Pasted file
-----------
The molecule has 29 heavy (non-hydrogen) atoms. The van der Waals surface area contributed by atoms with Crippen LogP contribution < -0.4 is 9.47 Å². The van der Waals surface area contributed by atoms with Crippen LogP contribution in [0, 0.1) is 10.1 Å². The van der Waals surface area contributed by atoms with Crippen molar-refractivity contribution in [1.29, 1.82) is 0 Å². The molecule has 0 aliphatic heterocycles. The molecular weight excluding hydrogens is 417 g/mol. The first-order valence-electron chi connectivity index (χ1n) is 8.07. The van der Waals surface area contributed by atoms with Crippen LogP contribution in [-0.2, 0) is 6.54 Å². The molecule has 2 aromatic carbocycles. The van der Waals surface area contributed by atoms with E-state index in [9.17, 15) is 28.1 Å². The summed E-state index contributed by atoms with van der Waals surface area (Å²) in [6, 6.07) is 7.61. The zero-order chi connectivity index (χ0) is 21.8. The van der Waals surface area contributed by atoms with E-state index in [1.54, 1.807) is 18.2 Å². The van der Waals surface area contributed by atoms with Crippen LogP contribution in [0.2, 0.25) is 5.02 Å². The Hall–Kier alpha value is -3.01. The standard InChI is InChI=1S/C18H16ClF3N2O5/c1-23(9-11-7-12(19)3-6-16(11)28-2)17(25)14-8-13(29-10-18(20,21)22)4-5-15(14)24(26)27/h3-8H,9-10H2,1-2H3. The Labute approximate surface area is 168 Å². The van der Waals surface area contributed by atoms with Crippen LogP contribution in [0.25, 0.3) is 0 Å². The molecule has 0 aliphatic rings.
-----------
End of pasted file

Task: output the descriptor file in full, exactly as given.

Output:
The molecule has 29 heavy (non-hydrogen) atoms. The van der Waals surface area contributed by atoms with Crippen LogP contribution < -0.4 is 9.47 Å². The van der Waals surface area contributed by atoms with Crippen LogP contribution in [0, 0.1) is 10.1 Å². The van der Waals surface area contributed by atoms with Crippen molar-refractivity contribution in [1.29, 1.82) is 0 Å². The molecule has 0 aliphatic heterocycles. The molecular weight excluding hydrogens is 417 g/mol. The first-order valence-electron chi connectivity index (χ1n) is 8.07. The van der Waals surface area contributed by atoms with Crippen LogP contribution in [-0.2, 0) is 6.54 Å². The molecule has 2 aromatic carbocycles. The van der Waals surface area contributed by atoms with E-state index in [9.17, 15) is 28.1 Å². The summed E-state index contributed by atoms with van der Waals surface area (Å²) in [6, 6.07) is 7.61. The zero-order chi connectivity index (χ0) is 21.8. The van der Waals surface area contributed by atoms with E-state index in [1.54, 1.807) is 18.2 Å². The van der Waals surface area contributed by atoms with Crippen LogP contribution in [0.2, 0.25) is 5.02 Å². The Hall–Kier alpha value is -3.01. The standard InChI is InChI=1S/C18H16ClF3N2O5/c1-23(9-11-7-12(19)3-6-16(11)28-2)17(25)14-8-13(29-10-18(20,21)22)4-5-15(14)24(26)27/h3-8H,9-10H2,1-2H3. The Labute approximate surface area is 168 Å². The van der Waals surface area contributed by atoms with Crippen LogP contribution in [0.25, 0.3) is 0 Å². The molecule has 0 aliphatic rings.